Not far off, the graves of the early Kentish kings – the lawgivers Wihtred and Hlothere. Modern markers, but no less significant for all that. This is one of the greatest concentrations of burial spots for mediaeval historical figures to be had in England. And it all links back to the use of the reputation of Augustine and his contemporaries later on. St Augustine’s abbey became the burial ground for the Kentish kings and archbishops of Canterbury after the conversion, for a time. Eventually, archbishops and kings were buried elsewhere, but their role in history and religion made these early ones important, not least when St Augustine’s abbey wished to assert its autonomy from its mighty neighbour, the cathedral visible not far away. So the graves remained important. The original Anglo-Saxon churches – three in a line – were remodelled, and two eventually built over and replaced by a great Norman abbey, but the authority they gave it saw them incorporated, to remain important focuses until the dissolution of the monastery by Henry VIII.

Looking towards the nave of the Norman abbey. You can see the cover building over the porticus with the graves of the early archbishops. This was a wing of the church of St Peter and Paul which lay under the later church closer to us; a marching portico stood on the nearer side.

Today, it’s the ruin of that monastery that dominates the site, though you can see fine remains of sculpture and burials from the older churches (and a great VR reconstruction) in its excellent new museum. Though heavily ruined, the later mediaeval church is an excellent site, and you can now stand in it with the knowledge that in its nave you stand on the site and amid the scant remains of that church of St Peter and Paul where Laurence took his supernatural beating, regained his resolve and – if we are to believe – changed the course of history.

Much of the third church still stands incorporated into a medieval successor, over in the right distance in the above picture. But that’s not the limit of our ability to visit this early story in outside Canterbury’s walls. If you leave the confines of the site here, and walk a little further on, you might be lucky enough to find the church of St Martin open, and see its bold claim to be the oldest church in the English-speaking world. It’s another part of the UNESCO World Heritage Site. If you walk around outside, you’ll notice (more easily on the exterior) the Roman masonry incorporated into the later structure. If you’ve not been nodding off, that might ring some bells. Do go inside; to complete our story (and ignore other interesting things within), go along and look at the coffin in the niche.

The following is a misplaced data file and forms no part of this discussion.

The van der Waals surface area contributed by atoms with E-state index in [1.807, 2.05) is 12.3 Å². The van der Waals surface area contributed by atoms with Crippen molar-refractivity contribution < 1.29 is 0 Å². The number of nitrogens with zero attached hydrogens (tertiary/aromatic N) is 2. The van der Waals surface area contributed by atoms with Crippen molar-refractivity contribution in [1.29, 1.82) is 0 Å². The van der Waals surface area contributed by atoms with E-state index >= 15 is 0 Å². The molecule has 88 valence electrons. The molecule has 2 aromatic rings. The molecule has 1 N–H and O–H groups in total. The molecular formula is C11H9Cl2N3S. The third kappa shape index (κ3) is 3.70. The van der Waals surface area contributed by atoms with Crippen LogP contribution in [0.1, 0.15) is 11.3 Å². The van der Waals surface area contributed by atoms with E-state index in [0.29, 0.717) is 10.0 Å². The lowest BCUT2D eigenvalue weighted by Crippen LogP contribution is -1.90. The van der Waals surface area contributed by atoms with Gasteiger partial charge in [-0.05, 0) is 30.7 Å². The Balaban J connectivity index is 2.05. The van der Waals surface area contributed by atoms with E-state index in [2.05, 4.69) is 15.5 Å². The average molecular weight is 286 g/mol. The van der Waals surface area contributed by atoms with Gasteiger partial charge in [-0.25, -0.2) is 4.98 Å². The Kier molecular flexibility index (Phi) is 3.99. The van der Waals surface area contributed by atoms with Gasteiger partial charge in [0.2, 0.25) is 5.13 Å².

Queen Bertha’s (supposed) grave in the Church of Saint Martin.

The Latin inscription proclaims itself to be the resting place of Bertha, though it is in fact later and she was buried with the kings. It does connect this, her church, built into a Roman building as Bede describes (whether it was an ancient church or not), and you have a fair claim to be standing in the oldest Christian church in the English-speaking world, patronised by its first known Christian queen. Now, the academic historian in me, the dominant bit, knows and will tell you at great length that there’s more to the story, and we need to look beyond and beneath the recreated story, and question how significant and genuine this connection really is. But at times like this the Little Boy historian surfaces, for a little while, gets excited and thrills at standing in places so pregnant with historical importance. Goosebumps.

Canterbury is not yet part of a Peter Sommer Travels itinerary, but a visit to the site and the other cultural riches of Kent is an easy add-on to our Exploring Wessex tour, and a great complement to its historical content.